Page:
In Karma Yoga, the subtle and gross experiences are not checked, but the mind remains aloof from any and all consequences resulting from those actions, i.e. pleasure or pain, praise or blame etc. This seems, at first thought, to be much more difficult than simply checking the gross action in the first place.
Millions and millions of lifetimes are needed for this inevitable state to be reached; Meher Baba has compared this with travelling in a goods train which is detained indefinitely at various stations without any schedule.

  1. Dnyan Marg /yoga.

In dnyan yoga the mind (Infinite Mind) tries to check Itself from experiencing Its fine impressions in gross form. The desire, which means the sanskaras in subtle form that can give the subtle experience, appears; but the mind checks this desire from being fulfilled. This means that the mind does not take the gross experience; and so the fine impression is experienced subtly or spent. In short, the mind checks itself from taking the gross experience.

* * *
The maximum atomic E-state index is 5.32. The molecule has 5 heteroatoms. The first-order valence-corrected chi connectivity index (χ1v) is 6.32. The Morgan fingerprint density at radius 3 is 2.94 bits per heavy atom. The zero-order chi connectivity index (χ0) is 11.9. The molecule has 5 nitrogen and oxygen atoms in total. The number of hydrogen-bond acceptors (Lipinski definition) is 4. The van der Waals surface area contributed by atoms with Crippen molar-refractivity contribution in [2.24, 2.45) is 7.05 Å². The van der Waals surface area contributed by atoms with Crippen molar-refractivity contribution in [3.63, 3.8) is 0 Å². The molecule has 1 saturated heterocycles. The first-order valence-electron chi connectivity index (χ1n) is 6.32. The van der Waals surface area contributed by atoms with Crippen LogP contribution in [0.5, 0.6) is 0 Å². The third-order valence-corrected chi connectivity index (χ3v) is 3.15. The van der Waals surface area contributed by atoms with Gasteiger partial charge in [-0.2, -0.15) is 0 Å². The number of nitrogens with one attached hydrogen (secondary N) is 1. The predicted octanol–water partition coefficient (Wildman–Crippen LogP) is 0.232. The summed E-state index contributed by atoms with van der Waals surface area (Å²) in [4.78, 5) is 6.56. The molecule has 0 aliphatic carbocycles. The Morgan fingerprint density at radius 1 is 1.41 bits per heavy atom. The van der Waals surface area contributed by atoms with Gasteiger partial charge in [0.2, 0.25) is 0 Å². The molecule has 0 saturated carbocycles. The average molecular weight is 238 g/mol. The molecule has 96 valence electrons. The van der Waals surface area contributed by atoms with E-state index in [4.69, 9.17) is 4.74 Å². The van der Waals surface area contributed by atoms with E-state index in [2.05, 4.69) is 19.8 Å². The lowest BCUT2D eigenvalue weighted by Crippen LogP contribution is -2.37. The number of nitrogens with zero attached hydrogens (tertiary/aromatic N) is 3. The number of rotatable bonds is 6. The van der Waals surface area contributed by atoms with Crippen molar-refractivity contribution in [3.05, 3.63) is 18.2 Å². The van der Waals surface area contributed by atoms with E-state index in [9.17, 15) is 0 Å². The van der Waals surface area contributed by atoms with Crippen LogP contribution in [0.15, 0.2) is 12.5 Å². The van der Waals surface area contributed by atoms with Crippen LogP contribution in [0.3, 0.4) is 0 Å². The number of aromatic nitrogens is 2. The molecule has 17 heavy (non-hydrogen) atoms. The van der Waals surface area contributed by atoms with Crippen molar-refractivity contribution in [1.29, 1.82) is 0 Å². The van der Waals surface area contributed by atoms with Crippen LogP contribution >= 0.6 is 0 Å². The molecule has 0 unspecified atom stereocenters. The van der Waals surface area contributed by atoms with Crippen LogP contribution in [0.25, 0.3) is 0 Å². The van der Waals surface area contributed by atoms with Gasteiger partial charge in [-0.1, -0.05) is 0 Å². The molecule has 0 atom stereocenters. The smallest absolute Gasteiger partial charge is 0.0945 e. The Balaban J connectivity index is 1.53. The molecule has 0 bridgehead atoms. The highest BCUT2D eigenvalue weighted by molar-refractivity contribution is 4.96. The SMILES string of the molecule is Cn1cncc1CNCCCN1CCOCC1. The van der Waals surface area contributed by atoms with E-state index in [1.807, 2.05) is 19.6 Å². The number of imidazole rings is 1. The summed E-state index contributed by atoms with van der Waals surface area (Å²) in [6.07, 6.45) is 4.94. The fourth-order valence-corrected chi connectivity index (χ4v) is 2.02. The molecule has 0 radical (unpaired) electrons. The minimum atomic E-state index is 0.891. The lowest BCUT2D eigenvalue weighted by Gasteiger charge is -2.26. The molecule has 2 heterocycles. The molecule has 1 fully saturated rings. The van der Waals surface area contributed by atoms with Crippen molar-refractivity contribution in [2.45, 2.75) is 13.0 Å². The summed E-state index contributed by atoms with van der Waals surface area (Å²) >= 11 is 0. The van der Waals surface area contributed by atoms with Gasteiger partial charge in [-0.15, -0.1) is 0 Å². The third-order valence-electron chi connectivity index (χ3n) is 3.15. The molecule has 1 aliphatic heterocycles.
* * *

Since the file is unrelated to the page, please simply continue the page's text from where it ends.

In the ordinary general human case, the mind spends the past sanskaras and gathers new ones and so does not become free from the sanskaras. In karma yoga, the mind spends the past sanskaras but does not gather new ones and so becomes free from the sanskaras. In dnyan yoga, the mind does not spend the sanskaras and does not collect new ones too, but kills the past sanskaras.

But Baba says that this yoga, Dnyan Yoga is very, very, difficult and a more thorough introspection leads to the conclusion that this checking of the experience —not expressing the sanskaras in the form of desires in gross action -is not quite the same thing as what is more commonly understood as simple repression, and I believe the difference comes down to motive.